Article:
Introducing your new pet to a Resident Pet

Before bringing home your new dog, introduce your new pet to your resident pet in a neutral area like a park. Keep both dogs on leashes for a short time.

Be matter-of-fact about the situation but stay alert. If either dog reacts aggressively, consider getting a different second dog or none at all. Keeping two dogs that do not like each other under control is a huge and dangerous task.

After a few minutes take the leads off and let the dogs explore each other, best at this point you walk away and keep quiet.

Dogfights generally involve a struggle between an existing  Resident dogand a new arrival, often of the same gender. Dogs in the household, just as in awild pack, have a hierarchy, with one animal being the dominant one. Respectthis hierarchy when you introduce the new dog; you will cause conflicts if you treat both dogs equally.

Assess which dog is the dominant one it is usually the older pet and actaccordingly. The dominant dog generally should be first when greeting the owners, passing through a door or getting fed. But he shouldn’t mistreat the new pet in any way.

Reinforce your own position in the household by teaching your dogs the commands “down and “stay.” Giving them a “down-stay command while they’re side-by-side communicates to them that this is your house, and they will behave themselves here regardless of how they feel about each other.

How can I get my cat and new dog used to each other?
Put the new dog on a leash when he meets your cat. Prepare yourself for some major upset on your cat’s part. Do not get too concerned over a good-naturedcat-and-dog chase but do correct your dog when it happens. Ask your pup to “sit’ instead and praise him when he complies. If you feel it’s necessary, keep the leash on the dog so you can step on it to correct him mid-chase. Your cat will take awhile to adjust to the newest member of the household possibly even a few months. Help her along by ensuring she has open doors and windows to escape:

Give her a place to eat where she can feel secure and where you will not have to run interference, like a tabletop or a strictly “no-doggy area.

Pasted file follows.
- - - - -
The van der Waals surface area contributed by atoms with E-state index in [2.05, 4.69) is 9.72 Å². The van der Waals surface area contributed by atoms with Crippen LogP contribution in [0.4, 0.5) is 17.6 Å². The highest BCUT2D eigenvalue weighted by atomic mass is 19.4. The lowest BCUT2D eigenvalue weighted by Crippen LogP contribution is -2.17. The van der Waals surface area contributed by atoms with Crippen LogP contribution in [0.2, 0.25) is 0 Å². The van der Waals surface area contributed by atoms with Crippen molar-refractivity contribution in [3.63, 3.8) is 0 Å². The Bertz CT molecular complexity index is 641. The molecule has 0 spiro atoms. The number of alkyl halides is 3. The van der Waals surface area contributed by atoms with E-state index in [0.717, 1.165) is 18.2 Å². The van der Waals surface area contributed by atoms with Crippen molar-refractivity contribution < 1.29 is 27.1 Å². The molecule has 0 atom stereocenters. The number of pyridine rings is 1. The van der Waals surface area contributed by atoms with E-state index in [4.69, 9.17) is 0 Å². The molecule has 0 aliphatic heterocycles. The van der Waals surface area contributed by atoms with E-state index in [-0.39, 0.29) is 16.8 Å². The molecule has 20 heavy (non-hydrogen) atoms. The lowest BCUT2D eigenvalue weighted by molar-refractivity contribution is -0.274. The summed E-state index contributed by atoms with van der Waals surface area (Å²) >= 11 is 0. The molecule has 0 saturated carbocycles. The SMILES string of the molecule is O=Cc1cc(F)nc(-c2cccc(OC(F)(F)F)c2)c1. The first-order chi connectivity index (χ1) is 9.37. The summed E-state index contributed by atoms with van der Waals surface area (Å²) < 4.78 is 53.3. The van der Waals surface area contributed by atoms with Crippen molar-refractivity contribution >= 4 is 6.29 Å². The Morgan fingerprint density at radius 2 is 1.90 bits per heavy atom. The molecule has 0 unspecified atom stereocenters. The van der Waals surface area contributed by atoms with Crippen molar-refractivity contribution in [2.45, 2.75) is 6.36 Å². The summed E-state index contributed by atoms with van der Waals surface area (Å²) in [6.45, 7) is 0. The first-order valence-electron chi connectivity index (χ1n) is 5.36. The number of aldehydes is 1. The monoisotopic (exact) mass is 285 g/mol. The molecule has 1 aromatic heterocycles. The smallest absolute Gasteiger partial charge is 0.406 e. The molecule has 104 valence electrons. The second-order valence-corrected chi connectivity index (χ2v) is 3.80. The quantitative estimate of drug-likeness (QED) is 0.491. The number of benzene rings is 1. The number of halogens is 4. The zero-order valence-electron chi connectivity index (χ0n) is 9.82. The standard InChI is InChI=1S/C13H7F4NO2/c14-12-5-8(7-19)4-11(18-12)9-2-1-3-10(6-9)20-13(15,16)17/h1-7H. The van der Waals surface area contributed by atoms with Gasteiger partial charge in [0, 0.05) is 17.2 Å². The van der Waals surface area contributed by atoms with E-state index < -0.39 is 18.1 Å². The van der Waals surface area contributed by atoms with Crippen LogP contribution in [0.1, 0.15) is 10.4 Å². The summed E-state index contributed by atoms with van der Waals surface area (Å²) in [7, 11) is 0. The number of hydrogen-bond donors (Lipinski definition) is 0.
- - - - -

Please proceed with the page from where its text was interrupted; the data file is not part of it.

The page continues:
Keep the litter box out of your dog’s domain.

Put the dog on a “down-stay while you pet your cat; your cat will know she’s still loved, and your dog will realize the cat is not to be touched simply because you say so.

Some cats prefer to adjust on their own. Try putting yours in a room with food, water, toys, a litter box and a scratching post. Open the door after a couple of weeks and let her decide how extensively she wants to interact with the dog.

Keep a baby gate across the door to the room so she can escape when things get too hectic. You may want to consider keeping her in her crate/ carry case so the dog can sniff her and she will feel secure.

Should I get help from a professional trainer?
Don’t hesitate to seek professional assistance if you don’t feel capable of teaching your pets to get along. A professional trainer will implement methods to help your current pet cope with the new arrival. Well-trained pets adjust better to changes and are easier to control when conflicts arise.

Contact your vet or a trainer immediately if any of your animals react aggressively. They will decide if you should try to keep everyone happy or make other living arrangements for the new dog.

Keeping a happy household with more than one pet takes a lot of effort. Be alert and extra attentive while everyone’s getting used to each other and never let them forget who’s boss.

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